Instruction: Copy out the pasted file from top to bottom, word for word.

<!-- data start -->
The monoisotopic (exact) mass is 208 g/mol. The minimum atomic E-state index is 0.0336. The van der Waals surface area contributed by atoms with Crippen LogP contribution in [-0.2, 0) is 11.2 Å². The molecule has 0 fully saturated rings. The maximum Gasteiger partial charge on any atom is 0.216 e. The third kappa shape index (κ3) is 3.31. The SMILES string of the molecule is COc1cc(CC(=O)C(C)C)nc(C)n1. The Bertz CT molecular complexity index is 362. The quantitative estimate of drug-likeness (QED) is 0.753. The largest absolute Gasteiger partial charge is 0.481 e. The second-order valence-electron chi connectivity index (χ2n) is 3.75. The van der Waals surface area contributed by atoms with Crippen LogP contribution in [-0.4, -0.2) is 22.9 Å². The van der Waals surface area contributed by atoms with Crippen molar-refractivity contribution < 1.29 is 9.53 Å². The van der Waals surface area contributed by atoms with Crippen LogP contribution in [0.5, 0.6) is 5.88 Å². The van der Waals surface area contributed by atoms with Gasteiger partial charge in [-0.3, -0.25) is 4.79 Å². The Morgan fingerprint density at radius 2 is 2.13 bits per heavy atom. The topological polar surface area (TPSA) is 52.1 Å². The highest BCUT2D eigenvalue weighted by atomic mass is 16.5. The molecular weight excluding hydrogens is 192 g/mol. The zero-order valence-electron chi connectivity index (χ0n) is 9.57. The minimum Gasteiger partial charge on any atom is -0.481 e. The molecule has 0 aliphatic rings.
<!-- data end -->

The monoisotopic (exact) mass is 208 g/mol. The minimum atomic E-state index is 0.0336. The van der Waals surface area contributed by atoms with Crippen LogP contribution in [-0.2, 0) is 11.2 Å². The molecule has 0 fully saturated rings. The maximum Gasteiger partial charge on any atom is 0.216 e. The third kappa shape index (κ3) is 3.31. The SMILES string of the molecule is COc1cc(CC(=O)C(C)C)nc(C)n1. The Bertz CT molecular complexity index is 362. The quantitative estimate of drug-likeness (QED) is 0.753. The largest absolute Gasteiger partial charge is 0.481 e. The second-order valence-electron chi connectivity index (χ2n) is 3.75. The van der Waals surface area contributed by atoms with Crippen LogP contribution in [-0.4, -0.2) is 22.9 Å². The van der Waals surface area contributed by atoms with Crippen molar-refractivity contribution < 1.29 is 9.53 Å². The van der Waals surface area contributed by atoms with Crippen LogP contribution in [0.5, 0.6) is 5.88 Å². The van der Waals surface area contributed by atoms with Gasteiger partial charge in [-0.3, -0.25) is 4.79 Å². The Morgan fingerprint density at radius 2 is 2.13 bits per heavy atom. The topological polar surface area (TPSA) is 52.1 Å². The highest BCUT2D eigenvalue weighted by atomic mass is 16.5. The molecular weight excluding hydrogens is 192 g/mol. The zero-order valence-electron chi connectivity index (χ0n) is 9.57. The minimum Gasteiger partial charge on any atom is -0.481 e. The molecule has 0 aliphatic rings.